It is usually a military or an economic emergency that brings world leaders together, but at the 1995 World Submit for Social Development, 177 heads of state and government met in Copenhagen , Denmark, to discuss another issue of growing importance at the international level-the well-being of people and the need for human security in this age of globalization.
Copenhagen was the first concerted global effort to address the impact of the global economy on the lives of people, and the Social Summit produced a 10-point Declaration and a Program of Action aimed at eradicating poverty, achieving full employment and strengthening social integration.
The UN General Assembly is holding a special session to review what has happened since Copenhagen and to decide on what to do next.
The meeting of June 26-30 is timely. The debate about globalization-or how it can be made to work for everyone-has quickly become a priority agenda item, at the local, national and international levels.
It has moved from conference venues and closed cabinet and board rooms into the streets of seattle, Washington and Bangkok. The UN Special Session in Geneva is an opportunity for goverments to find common ground to meet these new challenges.
Preparing for this session faced varying perceptions of current trends. The United States, for example, views globalization as potentially universally benefical, and has stressed that increased trade and financia flows could facilitate faster economic growth and poverty reduction.
But developing countries note that the United States receives two thirds of all international investment at present and most developing countries get next to nothing.
Poverty and unemployment have fallen in some countries and risen in others but overall there has been only slow progress. In the past five years, some problems have intensified, such as international financial volatility.
The East Asian financial crisis had a widespread impact on developing countries both in and outside the region. The economic and social damage was pervasive, and although the economies of Korea and Thailand have rebounded sooner than expected, many of the hardships caused by the crisis still endure.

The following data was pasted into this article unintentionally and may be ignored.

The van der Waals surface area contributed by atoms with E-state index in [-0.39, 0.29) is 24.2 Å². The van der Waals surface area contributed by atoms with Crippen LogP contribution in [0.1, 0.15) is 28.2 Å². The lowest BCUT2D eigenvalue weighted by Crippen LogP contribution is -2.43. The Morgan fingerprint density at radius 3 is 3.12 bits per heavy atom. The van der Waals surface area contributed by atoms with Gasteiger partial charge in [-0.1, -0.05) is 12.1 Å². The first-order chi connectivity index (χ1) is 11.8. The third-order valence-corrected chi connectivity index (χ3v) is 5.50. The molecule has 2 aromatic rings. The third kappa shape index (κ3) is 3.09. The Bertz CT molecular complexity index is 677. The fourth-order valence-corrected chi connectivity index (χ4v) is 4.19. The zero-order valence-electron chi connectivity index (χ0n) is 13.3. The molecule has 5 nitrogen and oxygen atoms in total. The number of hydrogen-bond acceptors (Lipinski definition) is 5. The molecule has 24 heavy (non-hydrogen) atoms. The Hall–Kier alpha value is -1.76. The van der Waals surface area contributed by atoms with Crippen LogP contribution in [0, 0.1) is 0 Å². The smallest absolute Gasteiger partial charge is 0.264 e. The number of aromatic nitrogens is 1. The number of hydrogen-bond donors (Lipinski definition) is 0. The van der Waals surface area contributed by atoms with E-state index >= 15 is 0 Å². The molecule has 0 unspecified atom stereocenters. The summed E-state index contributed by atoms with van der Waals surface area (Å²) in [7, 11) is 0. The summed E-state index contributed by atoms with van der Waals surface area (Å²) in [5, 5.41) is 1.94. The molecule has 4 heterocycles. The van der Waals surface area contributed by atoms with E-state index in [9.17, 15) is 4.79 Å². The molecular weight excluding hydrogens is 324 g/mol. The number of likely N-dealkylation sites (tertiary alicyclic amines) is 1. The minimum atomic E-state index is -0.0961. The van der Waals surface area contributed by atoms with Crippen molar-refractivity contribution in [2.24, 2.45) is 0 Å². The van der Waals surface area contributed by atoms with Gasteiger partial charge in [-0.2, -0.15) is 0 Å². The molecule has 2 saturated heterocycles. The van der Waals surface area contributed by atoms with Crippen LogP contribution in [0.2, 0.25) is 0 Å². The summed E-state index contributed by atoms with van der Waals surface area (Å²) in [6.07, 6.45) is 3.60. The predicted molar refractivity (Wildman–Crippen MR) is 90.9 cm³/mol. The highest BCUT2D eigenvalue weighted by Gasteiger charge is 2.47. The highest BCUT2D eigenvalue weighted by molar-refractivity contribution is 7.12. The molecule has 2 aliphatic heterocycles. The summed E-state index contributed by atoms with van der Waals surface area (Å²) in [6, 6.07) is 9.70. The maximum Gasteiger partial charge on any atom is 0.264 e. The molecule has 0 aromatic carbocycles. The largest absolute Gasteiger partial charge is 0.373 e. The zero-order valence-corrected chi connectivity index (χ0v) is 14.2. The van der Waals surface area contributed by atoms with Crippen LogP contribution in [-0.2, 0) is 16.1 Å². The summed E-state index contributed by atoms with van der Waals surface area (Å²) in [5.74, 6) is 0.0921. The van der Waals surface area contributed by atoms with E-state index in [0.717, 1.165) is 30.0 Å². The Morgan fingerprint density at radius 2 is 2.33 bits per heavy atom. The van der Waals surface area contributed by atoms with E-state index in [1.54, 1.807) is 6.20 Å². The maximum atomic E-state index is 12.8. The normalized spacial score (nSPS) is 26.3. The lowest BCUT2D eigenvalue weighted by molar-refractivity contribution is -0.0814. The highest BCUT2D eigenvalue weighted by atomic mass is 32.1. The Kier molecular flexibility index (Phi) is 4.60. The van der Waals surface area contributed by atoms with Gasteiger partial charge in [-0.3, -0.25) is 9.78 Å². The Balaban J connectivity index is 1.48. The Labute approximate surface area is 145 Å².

Debates within countries are as intense about some of these questions as they are between countries. But there are also many shared objectives. There is unanimous commitment amongst countries to the values of dignity, freedom and social justice for all.
All countries are united in reaffirming to the Copenhagen commitments. For the first time, the UN member states have agreed to adopt a global goal of reducing “the proportion of people living in extreme poverty by one half by the yea 2015.”
The agreements go further. To empower the poor, and to help people living on poverty help themselves, it is recognized that basic education and health services for all is crucial. Countries have agreed that there must be a mechanism to ensure the availability of credit, especially vital for small and micro-enterprises.
Countries have also agreed on the need to promote gender equality; to adopt strategies for the aging; to set targets for reducing HIV/AIDS infection; to increase incentives for pharmaceutical companies; to invest in research on diseases common in developing countries; to develop domestic sources of revenue to pay for essential infrastructure, social services and social protection; and to improve international coopertation on tax matters.
A number of important sticking points remain to be resolved. Issues of central concern to developing countries include improved market access for exports from developing countries, debt reduction and reform of the structures and policies of the international financial institutions.
Issues proposed by the United States and the European Union that are yet to be settled include good governance. Labour rights and the social responsibilities of business. A proposal for work on clear statement of sound principles and good practice of social policy also remains unresolved.
In a surprising development, a Canadian proposal to study tha adventages and disadvantages of a small, national currency transaction tax to reduce financial volatility and raise revenue has received increasing support. The EU has moved from opposition to support and the developing countries, originally lukewarm to the idea, now support it. The United States and Japan are still opposed to the idea.
Negotiations during the Geneva Special Session will be difficult, given the extent ot the disagreements between countries on man important issues.
Nevertheless, the agreements made so far are strong.
The careful and painstaking process of negotiation is also a sign of hope. When decisions are taken after intensive consideration-as they have been in this process-they are more likely to stick. The geneva Session is well on the way to producing firm commitments for further action. It will provide a basis for governments and people to translate words into action.
By John Langmore
Adapted from the Jakarta Post, June 29, 2000